The TallyCast

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Saving a Life

The recent tragedy and heroic rescue on Miccosukee Road (WCTV coverage of the story) reminded me how unprepared most of us are to help in an accident. Back when I was a firefighter, I always had a full set of gear in my car, including a fire extinguisher.  Car fires are very common and the combination of gasoline, rubber tires and flammable plastics mean that a car fire can move from a small flame under the hood to a fully involved fire in a matter of seconds.

A proper fire extinguisher can stop a fire quickly and potentially save a life. Knowing my background as a former volunteer firefighter, several friends have asked about what type of extinguisher should be carried in your car.  While I’m not making any recommendations about how people should behave when presented with an life threatening accident, having a fire extinguisher in your car can save a life

Dry Chemical Fire Extinguisher – These devices are scientific magic and can stop a small fire from turning into something big.  Look for the words “ABC” on the extinguisher.  This indicates the types of materials that the extinguisher will quench.  They come in sizes ranging from tiny to huge.  I’d recommend a 2 1/2 or 5 pound to keep in your car.  A 2 1/2# ABC extinguisher can be purchased for less than $30 if you shop around.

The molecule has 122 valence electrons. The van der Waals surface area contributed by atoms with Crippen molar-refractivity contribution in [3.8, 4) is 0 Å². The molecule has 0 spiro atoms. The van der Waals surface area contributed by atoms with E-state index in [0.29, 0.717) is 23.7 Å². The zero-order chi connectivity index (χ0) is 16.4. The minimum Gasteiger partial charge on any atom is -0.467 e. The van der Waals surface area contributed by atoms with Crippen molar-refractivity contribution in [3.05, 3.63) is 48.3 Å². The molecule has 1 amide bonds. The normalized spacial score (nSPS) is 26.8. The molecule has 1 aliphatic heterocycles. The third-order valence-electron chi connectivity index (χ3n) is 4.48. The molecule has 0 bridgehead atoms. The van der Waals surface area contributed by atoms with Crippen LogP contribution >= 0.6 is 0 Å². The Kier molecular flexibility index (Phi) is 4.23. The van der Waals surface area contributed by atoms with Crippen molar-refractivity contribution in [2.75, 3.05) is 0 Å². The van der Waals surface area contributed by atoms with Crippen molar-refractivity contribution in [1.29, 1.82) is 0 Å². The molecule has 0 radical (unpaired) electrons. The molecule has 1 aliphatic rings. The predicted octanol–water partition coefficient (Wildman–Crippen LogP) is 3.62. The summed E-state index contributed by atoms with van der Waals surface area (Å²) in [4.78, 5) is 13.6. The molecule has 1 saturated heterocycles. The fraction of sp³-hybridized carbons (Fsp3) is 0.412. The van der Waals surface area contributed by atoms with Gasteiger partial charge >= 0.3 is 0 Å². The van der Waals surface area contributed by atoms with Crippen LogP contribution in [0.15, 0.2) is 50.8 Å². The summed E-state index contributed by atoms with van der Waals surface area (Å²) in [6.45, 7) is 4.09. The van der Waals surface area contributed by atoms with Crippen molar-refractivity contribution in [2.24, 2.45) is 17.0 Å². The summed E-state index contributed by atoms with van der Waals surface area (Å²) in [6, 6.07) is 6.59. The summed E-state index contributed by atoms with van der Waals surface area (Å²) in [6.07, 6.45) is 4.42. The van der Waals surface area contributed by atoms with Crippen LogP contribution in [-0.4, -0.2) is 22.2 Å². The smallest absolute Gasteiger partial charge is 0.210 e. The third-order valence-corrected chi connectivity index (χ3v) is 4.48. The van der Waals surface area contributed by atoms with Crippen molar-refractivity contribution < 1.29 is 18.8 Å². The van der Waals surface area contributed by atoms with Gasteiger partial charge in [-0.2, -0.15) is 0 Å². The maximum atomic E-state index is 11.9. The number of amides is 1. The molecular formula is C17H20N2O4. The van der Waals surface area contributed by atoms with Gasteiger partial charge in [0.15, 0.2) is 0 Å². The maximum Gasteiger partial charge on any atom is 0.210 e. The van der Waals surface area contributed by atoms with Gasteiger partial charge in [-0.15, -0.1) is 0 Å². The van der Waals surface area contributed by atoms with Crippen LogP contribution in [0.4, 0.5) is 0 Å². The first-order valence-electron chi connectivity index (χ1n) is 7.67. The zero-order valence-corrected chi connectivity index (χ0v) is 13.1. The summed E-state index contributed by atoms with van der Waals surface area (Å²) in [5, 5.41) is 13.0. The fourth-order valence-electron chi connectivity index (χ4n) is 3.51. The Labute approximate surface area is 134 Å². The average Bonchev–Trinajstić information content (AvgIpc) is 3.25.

Common Sense – This may be the most important item in your tool kit.  One of the first things that firefighters and EMT’s are taught is to not make things worse by becoming victims themselves.  If you have the slightest doubt about your safety, wait for the professionals to arrive.

Don’t put yourself in danger while trying to help victims of accident.  Always err on the side of your personal safety.  Remember, the professionals are always going to be better equipped and better trained.  If you are among the first at the scene of an accident, have someone call 911 to activate the emergency response system.

You can find ABC fire extinguishers at local hardware stores or on-line.  The photo above links to the product page at Amazon for a good general purpose fire extinguisher.

Having a fire extinguisher is just the first step.  You also need to know how to use one.  This video from FEMA outlining the PASS system is a good start.

This information is presented for information only and should not be construed as advice.  The authors and publisher of this site take no responsibility for any actions of our readers.

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